LAWRENCE — Hosted by the University of Kansas' Institute for Digital Research in the Humanities (IDRH), the 2018 Digital Frontiers Conference will be Oct. 4-6 in the Burge Union and at the Lawrence Public Library. The theme of this year’s conference is “Finding Community in Digital Humanities.” Through panels, poster presentations and two keynote addresses, participants will explore the many ways in which the digital humanities make the intersection of disciplines, cultures and perspectives possible in new and interesting ways.
“The digital humanities enable scholars, students and other humanities-lovers to harness the power of digital technology to interpret history, culture, literature and more in new and previously impossible ways,” said IDRH Co-Director Brian Rosenblum. “This conference will showcase digital humanities scholarship at KU and throughout the region to a broader community of digital humanities practitioners while simultaneously enabling local scholars to form networks and create collaborations with the Digital Frontiers community.”
The keynote speakers for the conference are Rasheedah Phillips, a public interest attorney, author, advocate and Afrofuturist living and working out of Philadelphia; and Lauren Klein, an assistant professor at the Georgia Institute of Technology’s School of Literature, Media and Communication, and the director of their Digital Humanities Lab.
Philips’ talk, “Communal, Quantum and Afrofutures: Time & Memory Mapping in Marginalized Communities,” considers the relationship between long-term decision making, public policy and its effect on the futures of marginalized individuals and communities by exploring the outcomes of “Community Futures Lab," a public art project Phillips started in North Philadelphia.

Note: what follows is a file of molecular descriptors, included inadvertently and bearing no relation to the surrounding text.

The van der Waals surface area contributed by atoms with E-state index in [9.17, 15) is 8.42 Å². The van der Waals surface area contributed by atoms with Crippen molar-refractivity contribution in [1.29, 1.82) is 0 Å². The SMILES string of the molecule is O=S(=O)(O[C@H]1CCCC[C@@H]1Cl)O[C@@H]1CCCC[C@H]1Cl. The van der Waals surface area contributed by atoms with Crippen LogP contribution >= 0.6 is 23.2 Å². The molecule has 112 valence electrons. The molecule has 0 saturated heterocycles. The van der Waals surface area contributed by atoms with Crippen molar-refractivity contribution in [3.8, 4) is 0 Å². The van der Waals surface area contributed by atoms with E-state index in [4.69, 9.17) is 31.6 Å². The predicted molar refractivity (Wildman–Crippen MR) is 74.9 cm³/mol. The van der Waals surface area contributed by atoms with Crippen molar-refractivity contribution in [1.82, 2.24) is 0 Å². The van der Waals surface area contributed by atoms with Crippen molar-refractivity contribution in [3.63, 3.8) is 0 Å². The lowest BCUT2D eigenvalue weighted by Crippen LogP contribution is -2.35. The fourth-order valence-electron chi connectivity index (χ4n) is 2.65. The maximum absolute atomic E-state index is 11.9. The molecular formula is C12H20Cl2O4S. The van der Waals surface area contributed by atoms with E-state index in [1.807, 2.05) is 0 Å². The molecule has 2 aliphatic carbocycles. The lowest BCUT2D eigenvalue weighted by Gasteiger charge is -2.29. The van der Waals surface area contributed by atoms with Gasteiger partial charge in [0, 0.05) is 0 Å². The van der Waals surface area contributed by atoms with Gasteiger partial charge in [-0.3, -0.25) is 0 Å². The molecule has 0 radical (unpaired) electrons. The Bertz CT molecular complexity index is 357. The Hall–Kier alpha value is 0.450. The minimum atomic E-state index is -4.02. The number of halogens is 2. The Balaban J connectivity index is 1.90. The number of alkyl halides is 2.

Lauren Klein’s talk, titled “Data Feminism: Community, Allyship and Action in the Digital Humanities,” wrestles with the connections among scholarship, technology and activism by looking at one digital humanities project in particular: Data Feminism, a way of thinking about data, both in DH projects and in everyday life, that is informed by the past several decades of feminist activism and critical thought.
“We could not be more excited about these keynote speakers and the slate of sessions at this year’s conference,” said IDRH post-doctoral scholar Dhanashree Thorat. “These talks, panels and workshops will give participants the know-how and the inspiration they need to get started on their own digital projects.”
Registration is $50 for students and $90 for faculty and professionals. KU and Haskell participants are eligible for a 50 percent registration subsidy offered by IDRH. All events on Oct. 6 at the Lawrence Public Library are free and open to the public.